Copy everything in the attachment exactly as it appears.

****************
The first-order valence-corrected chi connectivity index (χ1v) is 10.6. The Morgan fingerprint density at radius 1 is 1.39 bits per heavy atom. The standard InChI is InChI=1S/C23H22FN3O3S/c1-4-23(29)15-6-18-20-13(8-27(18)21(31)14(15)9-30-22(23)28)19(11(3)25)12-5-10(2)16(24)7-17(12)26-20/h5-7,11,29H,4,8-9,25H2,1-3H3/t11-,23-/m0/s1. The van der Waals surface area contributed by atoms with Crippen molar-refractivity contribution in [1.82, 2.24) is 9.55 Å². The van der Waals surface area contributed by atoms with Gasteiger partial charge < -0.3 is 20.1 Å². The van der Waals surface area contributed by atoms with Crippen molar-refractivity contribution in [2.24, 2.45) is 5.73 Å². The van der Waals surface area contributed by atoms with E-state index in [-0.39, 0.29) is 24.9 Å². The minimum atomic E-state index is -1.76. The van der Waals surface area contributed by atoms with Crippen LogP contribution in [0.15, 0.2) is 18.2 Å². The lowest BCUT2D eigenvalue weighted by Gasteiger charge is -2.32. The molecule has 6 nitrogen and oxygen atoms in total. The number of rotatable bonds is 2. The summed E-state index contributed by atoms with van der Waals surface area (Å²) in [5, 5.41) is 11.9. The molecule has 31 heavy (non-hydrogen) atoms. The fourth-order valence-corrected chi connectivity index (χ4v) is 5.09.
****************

The first-order valence-corrected chi connectivity index (χ1v) is 10.6. The Morgan fingerprint density at radius 1 is 1.39 bits per heavy atom. The standard InChI is InChI=1S/C23H22FN3O3S/c1-4-23(29)15-6-18-20-13(8-27(18)21(31)14(15)9-30-22(23)28)19(11(3)25)12-5-10(2)16(24)7-17(12)26-20/h5-7,11,29H,4,8-9,25H2,1-3H3/t11-,23-/m0/s1. The van der Waals surface area contributed by atoms with Crippen molar-refractivity contribution in [1.82, 2.24) is 9.55 Å². The van der Waals surface area contributed by atoms with Gasteiger partial charge < -0.3 is 20.1 Å². The van der Waals surface area contributed by atoms with Crippen molar-refractivity contribution in [2.24, 2.45) is 5.73 Å². The van der Waals surface area contributed by atoms with E-state index in [-0.39, 0.29) is 24.9 Å². The minimum atomic E-state index is -1.76. The van der Waals surface area contributed by atoms with Crippen LogP contribution in [0.15, 0.2) is 18.2 Å². The lowest BCUT2D eigenvalue weighted by Gasteiger charge is -2.32. The molecule has 6 nitrogen and oxygen atoms in total. The number of rotatable bonds is 2. The summed E-state index contributed by atoms with van der Waals surface area (Å²) in [5, 5.41) is 11.9. The molecule has 31 heavy (non-hydrogen) atoms. The fourth-order valence-corrected chi connectivity index (χ4v) is 5.09.